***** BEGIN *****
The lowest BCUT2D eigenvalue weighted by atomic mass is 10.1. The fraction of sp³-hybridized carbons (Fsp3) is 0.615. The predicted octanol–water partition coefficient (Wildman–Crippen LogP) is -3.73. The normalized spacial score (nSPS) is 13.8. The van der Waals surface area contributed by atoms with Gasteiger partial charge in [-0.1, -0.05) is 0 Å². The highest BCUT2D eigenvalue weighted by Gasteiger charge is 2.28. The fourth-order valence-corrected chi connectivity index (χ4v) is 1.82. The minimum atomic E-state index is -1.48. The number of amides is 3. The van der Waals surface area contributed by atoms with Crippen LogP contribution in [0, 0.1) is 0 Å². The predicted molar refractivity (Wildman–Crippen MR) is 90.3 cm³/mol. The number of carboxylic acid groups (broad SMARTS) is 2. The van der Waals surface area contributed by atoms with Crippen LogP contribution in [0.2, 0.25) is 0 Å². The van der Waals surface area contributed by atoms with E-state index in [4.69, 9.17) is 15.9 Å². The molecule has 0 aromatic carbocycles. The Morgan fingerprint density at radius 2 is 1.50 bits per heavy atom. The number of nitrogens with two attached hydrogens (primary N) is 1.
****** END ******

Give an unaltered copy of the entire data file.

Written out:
The lowest BCUT2D eigenvalue weighted by atomic mass is 10.1. The fraction of sp³-hybridized carbons (Fsp3) is 0.615. The predicted octanol–water partition coefficient (Wildman–Crippen LogP) is -3.73. The normalized spacial score (nSPS) is 13.8. The van der Waals surface area contributed by atoms with Gasteiger partial charge in [-0.1, -0.05) is 0 Å². The highest BCUT2D eigenvalue weighted by Gasteiger charge is 2.28. The fourth-order valence-corrected chi connectivity index (χ4v) is 1.82. The minimum atomic E-state index is -1.48. The number of amides is 3. The van der Waals surface area contributed by atoms with Crippen LogP contribution in [0, 0.1) is 0 Å². The predicted molar refractivity (Wildman–Crippen MR) is 90.3 cm³/mol. The number of carboxylic acid groups (broad SMARTS) is 2. The van der Waals surface area contributed by atoms with Crippen LogP contribution in [0.2, 0.25) is 0 Å². The van der Waals surface area contributed by atoms with E-state index in [4.69, 9.17) is 15.9 Å². The molecule has 0 aromatic carbocycles. The Morgan fingerprint density at radius 2 is 1.50 bits per heavy atom. The number of nitrogens with two attached hydrogens (primary N) is 1.